October 1, 2017. While we were packing to leave Arras to go on to Rouen and Caen, Pieter expressed an interest in seeing the ruins of the Abbey in Mont St. Eloi. “Sure”, I said. “I’d love to see the Cathedral with the statue that survived hanging down.” I went on and on until he interrupted, saying I had the wrong Cathedral in mind. The one I was thinking of was in Albert, in the Somme Valley, the ‘Leaning Virgin of Albert’, which has since been restored and leans no more.
“Doesn’t matter”, I said. We aren’t planning to return to this area, so if he wanted to see something, we may as well do it. Of course, in the morning when we were leaving, it was raining and Pieter was of two minds whether to make the trip to Mont St. Eloi or skip it. There was no connection, as far as we knew, to any of the soldiers on the Cenotaph outside the Borden-Carleton Legion, so this would be a side trip.
In the end, off we went. Mont St. Eloi is on a hill above Arras, and at the top once stood the Mont St. Eloi Abbey. All that remains today are two towers. The rest was destroyed during various wars.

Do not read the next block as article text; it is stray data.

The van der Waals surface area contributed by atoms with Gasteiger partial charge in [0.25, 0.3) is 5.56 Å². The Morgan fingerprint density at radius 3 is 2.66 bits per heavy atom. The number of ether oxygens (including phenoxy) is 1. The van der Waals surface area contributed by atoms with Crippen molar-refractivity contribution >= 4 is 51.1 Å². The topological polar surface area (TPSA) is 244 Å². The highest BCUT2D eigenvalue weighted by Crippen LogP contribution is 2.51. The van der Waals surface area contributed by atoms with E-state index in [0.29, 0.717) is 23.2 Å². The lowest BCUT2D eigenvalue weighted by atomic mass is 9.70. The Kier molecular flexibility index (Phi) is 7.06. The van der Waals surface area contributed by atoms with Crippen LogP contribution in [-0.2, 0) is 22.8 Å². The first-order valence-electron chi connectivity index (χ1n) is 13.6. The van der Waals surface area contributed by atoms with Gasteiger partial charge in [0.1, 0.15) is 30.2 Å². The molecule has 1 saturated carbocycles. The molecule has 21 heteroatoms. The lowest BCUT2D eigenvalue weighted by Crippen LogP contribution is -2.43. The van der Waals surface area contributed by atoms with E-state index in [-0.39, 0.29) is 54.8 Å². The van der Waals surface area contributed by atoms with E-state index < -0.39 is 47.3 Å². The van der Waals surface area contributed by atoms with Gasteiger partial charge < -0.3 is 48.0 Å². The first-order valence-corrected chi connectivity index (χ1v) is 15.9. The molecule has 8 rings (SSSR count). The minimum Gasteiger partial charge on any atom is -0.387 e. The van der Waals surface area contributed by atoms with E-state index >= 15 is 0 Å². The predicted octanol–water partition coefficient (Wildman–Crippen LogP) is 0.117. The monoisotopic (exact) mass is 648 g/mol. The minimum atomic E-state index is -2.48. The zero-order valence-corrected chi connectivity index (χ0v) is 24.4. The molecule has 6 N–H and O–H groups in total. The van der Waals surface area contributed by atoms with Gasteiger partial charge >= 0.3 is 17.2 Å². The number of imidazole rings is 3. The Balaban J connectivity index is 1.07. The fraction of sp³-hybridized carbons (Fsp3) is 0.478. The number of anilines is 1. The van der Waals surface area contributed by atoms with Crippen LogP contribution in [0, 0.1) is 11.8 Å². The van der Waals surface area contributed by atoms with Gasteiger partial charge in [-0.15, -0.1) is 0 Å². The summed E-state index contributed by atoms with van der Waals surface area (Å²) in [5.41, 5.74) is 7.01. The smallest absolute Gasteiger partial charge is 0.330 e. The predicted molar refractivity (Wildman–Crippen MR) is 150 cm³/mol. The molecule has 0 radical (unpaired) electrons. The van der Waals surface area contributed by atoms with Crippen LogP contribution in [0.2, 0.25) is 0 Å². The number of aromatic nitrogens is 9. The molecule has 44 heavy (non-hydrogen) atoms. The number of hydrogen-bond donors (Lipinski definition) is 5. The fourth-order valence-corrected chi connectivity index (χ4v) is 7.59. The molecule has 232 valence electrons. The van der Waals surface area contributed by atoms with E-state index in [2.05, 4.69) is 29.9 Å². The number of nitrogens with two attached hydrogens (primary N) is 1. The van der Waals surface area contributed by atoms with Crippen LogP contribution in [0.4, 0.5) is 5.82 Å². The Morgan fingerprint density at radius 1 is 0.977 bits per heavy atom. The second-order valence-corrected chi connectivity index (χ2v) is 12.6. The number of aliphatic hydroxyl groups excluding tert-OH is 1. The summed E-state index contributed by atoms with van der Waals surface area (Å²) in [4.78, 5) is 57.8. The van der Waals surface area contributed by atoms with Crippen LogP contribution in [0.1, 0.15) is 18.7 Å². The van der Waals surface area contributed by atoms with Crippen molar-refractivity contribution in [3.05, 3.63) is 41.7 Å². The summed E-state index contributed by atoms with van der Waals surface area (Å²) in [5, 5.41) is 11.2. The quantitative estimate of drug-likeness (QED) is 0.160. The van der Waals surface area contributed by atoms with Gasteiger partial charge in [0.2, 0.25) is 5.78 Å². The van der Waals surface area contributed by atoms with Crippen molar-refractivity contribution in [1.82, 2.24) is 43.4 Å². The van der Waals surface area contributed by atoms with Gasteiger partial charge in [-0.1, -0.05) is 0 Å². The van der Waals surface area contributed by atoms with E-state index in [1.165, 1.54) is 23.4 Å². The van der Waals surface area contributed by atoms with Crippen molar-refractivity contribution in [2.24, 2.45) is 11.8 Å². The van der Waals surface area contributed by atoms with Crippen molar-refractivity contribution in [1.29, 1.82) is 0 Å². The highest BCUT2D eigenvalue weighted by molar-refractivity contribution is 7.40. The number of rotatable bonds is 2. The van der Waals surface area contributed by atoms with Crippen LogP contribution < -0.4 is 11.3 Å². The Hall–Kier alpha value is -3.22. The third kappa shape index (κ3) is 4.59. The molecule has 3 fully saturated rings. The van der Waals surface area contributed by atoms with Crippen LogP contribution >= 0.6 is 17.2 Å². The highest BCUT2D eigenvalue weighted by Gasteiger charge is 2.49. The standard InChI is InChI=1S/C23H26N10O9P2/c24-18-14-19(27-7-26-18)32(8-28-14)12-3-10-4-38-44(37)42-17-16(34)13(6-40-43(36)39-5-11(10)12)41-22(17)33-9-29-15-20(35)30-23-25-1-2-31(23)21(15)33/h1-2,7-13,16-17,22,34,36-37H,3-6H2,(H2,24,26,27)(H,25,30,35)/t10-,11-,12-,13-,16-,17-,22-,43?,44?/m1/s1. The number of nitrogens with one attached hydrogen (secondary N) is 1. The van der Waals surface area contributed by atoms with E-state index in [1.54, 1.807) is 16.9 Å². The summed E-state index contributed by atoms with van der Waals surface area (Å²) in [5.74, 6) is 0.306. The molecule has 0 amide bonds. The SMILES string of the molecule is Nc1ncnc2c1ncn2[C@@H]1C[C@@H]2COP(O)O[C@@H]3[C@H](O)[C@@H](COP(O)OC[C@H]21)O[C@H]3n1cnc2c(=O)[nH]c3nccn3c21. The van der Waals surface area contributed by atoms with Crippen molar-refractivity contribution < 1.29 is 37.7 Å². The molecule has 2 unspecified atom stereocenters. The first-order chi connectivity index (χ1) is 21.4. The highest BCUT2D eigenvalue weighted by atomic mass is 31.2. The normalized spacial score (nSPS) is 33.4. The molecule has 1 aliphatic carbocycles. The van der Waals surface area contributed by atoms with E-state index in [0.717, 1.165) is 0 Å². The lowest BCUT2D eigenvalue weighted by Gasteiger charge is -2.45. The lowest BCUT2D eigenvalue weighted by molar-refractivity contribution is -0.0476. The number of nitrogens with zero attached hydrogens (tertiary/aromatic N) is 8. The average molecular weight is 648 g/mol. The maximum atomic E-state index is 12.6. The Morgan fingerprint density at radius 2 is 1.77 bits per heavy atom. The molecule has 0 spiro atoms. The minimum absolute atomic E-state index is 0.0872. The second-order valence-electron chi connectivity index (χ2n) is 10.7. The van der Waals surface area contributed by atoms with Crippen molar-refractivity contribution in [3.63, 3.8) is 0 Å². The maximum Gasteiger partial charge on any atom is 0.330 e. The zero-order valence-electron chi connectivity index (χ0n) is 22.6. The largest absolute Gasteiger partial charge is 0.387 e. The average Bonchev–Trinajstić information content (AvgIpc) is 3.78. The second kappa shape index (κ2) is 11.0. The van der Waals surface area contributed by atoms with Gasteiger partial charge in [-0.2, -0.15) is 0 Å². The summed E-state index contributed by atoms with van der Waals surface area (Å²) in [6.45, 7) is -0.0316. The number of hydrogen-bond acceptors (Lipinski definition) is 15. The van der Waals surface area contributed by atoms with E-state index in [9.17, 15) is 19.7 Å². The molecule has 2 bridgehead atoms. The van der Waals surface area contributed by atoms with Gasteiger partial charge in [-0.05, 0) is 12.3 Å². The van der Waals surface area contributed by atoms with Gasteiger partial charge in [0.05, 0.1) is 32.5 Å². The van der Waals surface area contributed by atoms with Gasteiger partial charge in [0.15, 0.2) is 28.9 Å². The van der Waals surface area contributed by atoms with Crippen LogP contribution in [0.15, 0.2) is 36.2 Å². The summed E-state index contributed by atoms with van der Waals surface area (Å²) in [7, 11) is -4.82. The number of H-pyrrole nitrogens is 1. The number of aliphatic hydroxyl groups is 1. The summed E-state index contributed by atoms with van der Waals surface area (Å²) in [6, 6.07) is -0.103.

Legend has it that the Abbey began in the 7th century by Saint Vindicianus, a disciple of Saint Eligius (Saint Eloi in French). By the Middle Ages it was a powerful religious centre, but during the French Revolution, the stone walls were stolen. Only two towers of white limestone and a porch on the west wall were left.
When WW1 began, the towers were used by French troops to observe German positions on Lorette Spur and Vimy Ridge. The Germans fired every time the French troops moved, causing the French to believe they had a spy in their midst. It took a while before they realized that what gave them away were birds nesting on the towers which took flight when troops disturbed them.
In the next blog entry we encounter difficulties in finding St. Sever Cemetery Extension in Rouen, and learn that PEI is not alone in charging expensive tolls. Comments or stories? You can share them by emailing us at firstname.lastname@example.org or by commenting on this blog.
© Daria Valkenburg